Scale Aviation Modeller International — February 2018

(Jacob Rumans) #1
slight notch where the leading
edge of the flap meets the leading
edge of the aileron. I had to
considerably thin the edge of the
upper surface of the wing just
ahead of the flaps and ailerons.
The slats themselves were quite
easy to shape, using my trusty
homemade sanding board – a piece
of contiboard with three grades of
abrasive paper affixed (easily my
most useful tool ever!). The long
edges of the slats were bevelled
to accept backplates made from
10 thou plasticard, to which I

first gave an inwards curvature.
The backplates can be cemented
rough-cut, and then trimmed
off flush later. Finally, I added
end plates to complete the slats.
I used a similar process for the
flaps and ailerons, but on both,
their chord had to be lengthened
using plastic dowels, card, and
filler, especially underneath.
The leading edges of the S.79’s
wings incorporated oil cooler air
intakes and exits, tucked in near the
wing roots; the right wing has one,
the left wing has two. The intakes
are located just a little beneath
the leading edge, while the exits
are above and behind, exiting just
ahead of the front spar position.
These are simple enough to drill.
Next I removed the huge
circular location points for the
undercarriage bracing struts, on
the inside surfaces of the upper
wings. The wheel wells on the
S.79 were surprisingly plain and
uncluttered by wiring, etc, but were
only wide enough to accommodate
the retracted wheel and legs. At
about half depth, however, they
widened to the full width of the
nacelle via shoulders ranged down

both sides. I used styrene strip to
reproduce this and to add detail.
The Airfix main gear legs locate
into some decidedly hefty and
unauthentic “pillars”, moulded
into the insides of the nacelles in
the lower wing halves. Though
inaccurate, I decided to keep
them because I thought they
might be needed to add strength.
I did reduce them in width.
The wheel bay openings, and
therefore also the gear doors,
are incorrectly shaped: the
wheel cut outs reach too far to
the rear. After reshaping these
a little, I used Eduard’s etch to
add detail inside the doors.
I now airbrushed the wheel bay
areas and gear doors with verde
anticorrosione. Just after I had
done this, to my horror, I noticed
that one source recommends
“silver” as the interior colour! I
dug out my references and I found
that, to my relief, other sources
claim that the wheel bays could
be finished either in green or in a
metal finish (probably a painted
metal finish, given the timber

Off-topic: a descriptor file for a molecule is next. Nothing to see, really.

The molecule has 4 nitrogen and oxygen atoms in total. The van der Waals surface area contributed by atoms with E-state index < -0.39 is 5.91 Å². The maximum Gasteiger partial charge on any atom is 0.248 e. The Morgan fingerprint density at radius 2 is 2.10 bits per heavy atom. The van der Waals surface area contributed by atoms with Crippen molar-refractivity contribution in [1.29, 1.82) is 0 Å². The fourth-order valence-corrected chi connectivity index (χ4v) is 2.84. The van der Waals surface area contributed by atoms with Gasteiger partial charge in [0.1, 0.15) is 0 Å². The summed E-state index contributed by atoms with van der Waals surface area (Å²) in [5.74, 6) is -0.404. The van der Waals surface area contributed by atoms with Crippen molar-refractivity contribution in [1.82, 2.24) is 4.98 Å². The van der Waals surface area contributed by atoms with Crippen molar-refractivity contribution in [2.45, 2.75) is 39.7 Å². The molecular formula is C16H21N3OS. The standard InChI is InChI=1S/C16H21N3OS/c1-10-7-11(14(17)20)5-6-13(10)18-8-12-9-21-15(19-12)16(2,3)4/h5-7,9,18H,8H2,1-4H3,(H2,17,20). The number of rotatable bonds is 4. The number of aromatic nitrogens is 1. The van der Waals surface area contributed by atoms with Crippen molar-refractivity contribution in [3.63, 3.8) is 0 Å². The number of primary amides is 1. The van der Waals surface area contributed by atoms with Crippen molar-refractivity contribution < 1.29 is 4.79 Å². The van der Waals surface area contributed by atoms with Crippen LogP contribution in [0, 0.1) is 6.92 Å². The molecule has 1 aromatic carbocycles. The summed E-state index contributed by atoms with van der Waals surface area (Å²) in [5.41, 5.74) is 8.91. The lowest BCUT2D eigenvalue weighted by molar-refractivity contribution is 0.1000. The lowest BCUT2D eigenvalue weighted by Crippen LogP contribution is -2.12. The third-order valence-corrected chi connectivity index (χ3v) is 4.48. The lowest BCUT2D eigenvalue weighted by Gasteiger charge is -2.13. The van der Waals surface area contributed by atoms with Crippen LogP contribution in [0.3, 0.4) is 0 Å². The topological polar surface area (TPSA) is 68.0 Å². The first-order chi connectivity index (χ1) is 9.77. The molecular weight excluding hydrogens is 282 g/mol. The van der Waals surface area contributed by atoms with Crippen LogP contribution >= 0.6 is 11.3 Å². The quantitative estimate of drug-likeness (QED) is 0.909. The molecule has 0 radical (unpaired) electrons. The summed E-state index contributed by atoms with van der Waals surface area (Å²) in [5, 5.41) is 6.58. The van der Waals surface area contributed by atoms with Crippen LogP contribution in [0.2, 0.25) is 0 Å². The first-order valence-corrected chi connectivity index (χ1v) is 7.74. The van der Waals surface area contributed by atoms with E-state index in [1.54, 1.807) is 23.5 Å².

construction), so I could carry
on. I assembled the wing halves
together and then added end pieces.
Adding some blanking-off plates
to the control surface recesses was
next, starting with the slat areas. I
wondered for a while how to do this,
eventually determining that filling
the areas with filler, and rubbing
them down, wouldn’t end up with
a neat result. Instead, I decided to
use 10 thou plasticard again – thin
enough to bend, and thick enough
to accept small amounts of poly
cement without perforating. I used
my finished slats as templates
for producing these plates.
With the slat, flap, and aileron
areas completed (the control

surfaces themselves would be
assembled later), the wings were
nearly finished. Before I added the
conical “engine bearers” from
the Supermodel kit, the final task
was to obtain a more accurate
appearance for the pen-nib fairings
at the end tips of the nacelles,
using shaped card and filler.

This vital stage in the model is a
potential problem, because it’s easy
to end up with the wings cranked
in relation to the fuselage. The
way forward is to abandon the
idea that you’ll be able to achieve
closed-up seams at the wing roots;
you probably will on the upper
surface, but not underneath.
The upper surfaces of the
wings are absolutely flat and
horizontal across the span, so
get the tailfin jigged up on the
perpendicular and then add the
wings. When the cement is dry,
underneath you’ll discover gaps
at the wing roots. Begin the fill
with thick styrene strips, because
some of the gaps will be that big!

I hadn’t bothered to examine
the tail for accuracy until I was
ready to assemble. Oh dear! The
rudder, at least, is fine, except
that I had to sand away the
trim tab detail and re-scribe.
That’s the end of the positives,
I’m afraid, because the width of the
Airfix fuselage beneath the foot of
the rudder is too wide. The fuselage
was, in fact, bulged in this area,
but only to house the tailwheel and
arm; what Airfix have done is to
make the whole area pretty much
the same width as the housing.



082-89-VP-Sm79-0218.indd 85 12/01/2018 12:10

Free download pdf